You Cannot Eat Love…part two

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When you’ve spent a lifetime working towards success and fortune, you might be in search of the perfect status symbol to show you’ve made it. Thrill seekers and opportunists alike can have it all in the symbiotic relationship that is the winter/summer romance. If it isn’t love at first sight (of bank statements), we don’t know what is.

“Young, sweet and quiet girl with a wild side.”

Inviting and lightly veiled description?

“$3,000-$5,000.”

Sizeable yet reasonable monthly allowance requirement?

Paired with a seductive pout and semi-shear ensemble and what we have here is a very successful profile on www.seekingarrangement.com.

And what we also have is a national epidemic, a feverish problem of the much older man, much younger woman variety, and where it stops, nobody knows.

….CONTINUATION FROM PART ONE…

Scary Stats

A number of the women who take on these relationships are college girls struggling
to pay the bills. Of the 800,000+ global profiles on www.seekingarrangments.com, about 35 percent of them are school girls. It is presumed that Kenyan statistics follow about the same proportion.

In 2001, Nancy Luke, a professor of sociology and population studies at Brown University, conducted a study titled “Risky Sex in Urban Kenya: The Bitter Side of ‘Sugar Daddy’ Affairs” on the prevalence and effects of sugar daddy/sugar baby relationships in Kenya. The analysis was done in Kisumu, where 1,052 men aged 21 to 45 where surveyed and data was collected on them, and 1,614 recent non- martial partnerships.

What Luke found in her study was
that although sugar daddy/sugar baby relationships weren’t as widespread as previously thought, the sugar daddy partnerships whose partners were more than 10 years older were more likely to never use a condom, compared to those whose partners are at most five years older.

The study also showed that young women aged 15 to 24 years have higher HIV infection rates than men their age, which was blamed on sex with older men.

 

Modern Technology

She insists I use her real name.
“My name is Lilian and I speak the truth,” she announces calmly but somehow on a mission.

I stumbled upon Lilian at a bar late one Saturday night and she promised she would do an interview. A couple days later she was still eager to tell her story.

Lilian showed up for our lunch date clothed in vibrant coral and adorned in traditional African jewellery. She is late and endearingly apologetic and she’s gorgeous. She is the slightest little thing, almost doll- like in appearance, and one would guess that she is barely 18 instead of 29. She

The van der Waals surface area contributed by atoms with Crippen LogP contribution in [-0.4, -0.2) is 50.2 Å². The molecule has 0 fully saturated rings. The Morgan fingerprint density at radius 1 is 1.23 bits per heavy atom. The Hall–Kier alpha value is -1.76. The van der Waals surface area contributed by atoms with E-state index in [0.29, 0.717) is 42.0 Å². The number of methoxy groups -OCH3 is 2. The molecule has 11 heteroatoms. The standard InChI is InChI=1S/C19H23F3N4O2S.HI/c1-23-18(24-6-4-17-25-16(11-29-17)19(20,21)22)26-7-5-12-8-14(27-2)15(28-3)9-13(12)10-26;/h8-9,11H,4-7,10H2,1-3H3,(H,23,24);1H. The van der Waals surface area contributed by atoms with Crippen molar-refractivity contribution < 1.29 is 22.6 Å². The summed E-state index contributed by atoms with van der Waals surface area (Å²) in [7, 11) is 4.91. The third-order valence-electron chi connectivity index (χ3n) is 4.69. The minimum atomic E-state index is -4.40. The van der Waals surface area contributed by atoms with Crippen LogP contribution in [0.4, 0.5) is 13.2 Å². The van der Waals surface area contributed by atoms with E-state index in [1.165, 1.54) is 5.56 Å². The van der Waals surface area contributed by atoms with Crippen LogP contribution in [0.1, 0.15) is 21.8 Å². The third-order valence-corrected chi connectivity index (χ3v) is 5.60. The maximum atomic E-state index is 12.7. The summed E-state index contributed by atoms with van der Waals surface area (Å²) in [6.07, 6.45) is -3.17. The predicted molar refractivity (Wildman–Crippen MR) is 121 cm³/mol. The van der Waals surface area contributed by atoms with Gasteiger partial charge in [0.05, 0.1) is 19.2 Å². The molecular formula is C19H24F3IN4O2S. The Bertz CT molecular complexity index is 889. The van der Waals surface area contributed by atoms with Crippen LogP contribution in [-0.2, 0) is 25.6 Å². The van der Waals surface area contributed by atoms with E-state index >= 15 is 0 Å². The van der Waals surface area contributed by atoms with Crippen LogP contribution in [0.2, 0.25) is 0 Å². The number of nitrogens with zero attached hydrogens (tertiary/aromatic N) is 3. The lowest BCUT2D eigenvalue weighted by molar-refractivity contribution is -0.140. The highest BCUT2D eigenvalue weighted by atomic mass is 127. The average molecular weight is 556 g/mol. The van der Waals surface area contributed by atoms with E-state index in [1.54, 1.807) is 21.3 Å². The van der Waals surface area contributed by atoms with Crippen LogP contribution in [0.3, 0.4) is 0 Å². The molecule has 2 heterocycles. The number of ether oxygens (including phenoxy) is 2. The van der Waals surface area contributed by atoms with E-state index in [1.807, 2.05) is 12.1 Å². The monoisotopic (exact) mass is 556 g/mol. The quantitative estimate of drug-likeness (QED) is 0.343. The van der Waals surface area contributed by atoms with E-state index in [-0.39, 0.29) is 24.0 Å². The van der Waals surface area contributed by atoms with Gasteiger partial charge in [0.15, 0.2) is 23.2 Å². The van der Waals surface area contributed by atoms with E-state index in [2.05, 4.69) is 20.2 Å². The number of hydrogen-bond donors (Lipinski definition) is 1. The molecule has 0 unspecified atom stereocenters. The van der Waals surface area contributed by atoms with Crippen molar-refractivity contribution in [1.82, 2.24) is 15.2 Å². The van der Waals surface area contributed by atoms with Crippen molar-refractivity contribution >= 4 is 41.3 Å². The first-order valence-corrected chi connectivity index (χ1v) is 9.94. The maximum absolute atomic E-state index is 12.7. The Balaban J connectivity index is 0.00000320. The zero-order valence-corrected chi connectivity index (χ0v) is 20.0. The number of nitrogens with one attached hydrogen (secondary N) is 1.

is instantly disarming and the most open person I have ever met.

Lilian and her fiancé Samuel*, 42, met on AfroIntroductions.com. She wrote to him first and they spoke for two months before he finally arrived in Kenya. He still has the picture from her profile on his phone. They have been together for two years and have been engaged since September 2011.

Samuel lives in a hotel while Lilian lives in a house her family already owns. While Samuel doesn’t pay rent, he pays for all the bills and food for Lilian, her two brothers, son and nanny. He also pays Lilian’s son’s school fees. Lilian used to be a casino dealer and had her own clothing import business, but nowadays she doesn’t need to work.

On a typical day, Lilian wakes up to get her son ready for school. And then goes back to sleep until around 11am. She usually watches movies for most of the day, horror films being her favourite. Samuel gives her a weekly allowance for things like new clothing or hair appointments, but if she wants more, she just asks for it, because she believes she genuinely deserves it.

“I swear for me it’s like I’m doing you a favour. You need to appreciate it and show me every day.”

Fantasy World?

Lilian’s story, like many others, is what Mable Odima, a sociologist at Daystar University, says, is a generational challenge of living in a fantasy.

It’s something she believes is a result of lack of parental guidance or what Karuri terms as, “Parents going on leave.” And a relentless pressure to become successful quickly through shortcuts.

Odima believes that some of the sugar babies are in denial. “They seem to be comfortable and for them to realise that they are in a problem is a process.”

Lilian’s relationship seems like the perfect match, a dream come true. But with a twinkle in her eye and lowered tone, Lilian throws another bombshell.

“You know, Samuel and I met and I loved his eyes, he loved how I smelled, and it was like, ‘baby.’ But shit happens.”

Lilian tells of her latest conquests.
She essentially lives two separate lives expertly, working by a set of guidelines and rules on how to manipulate instead of be manipulated.

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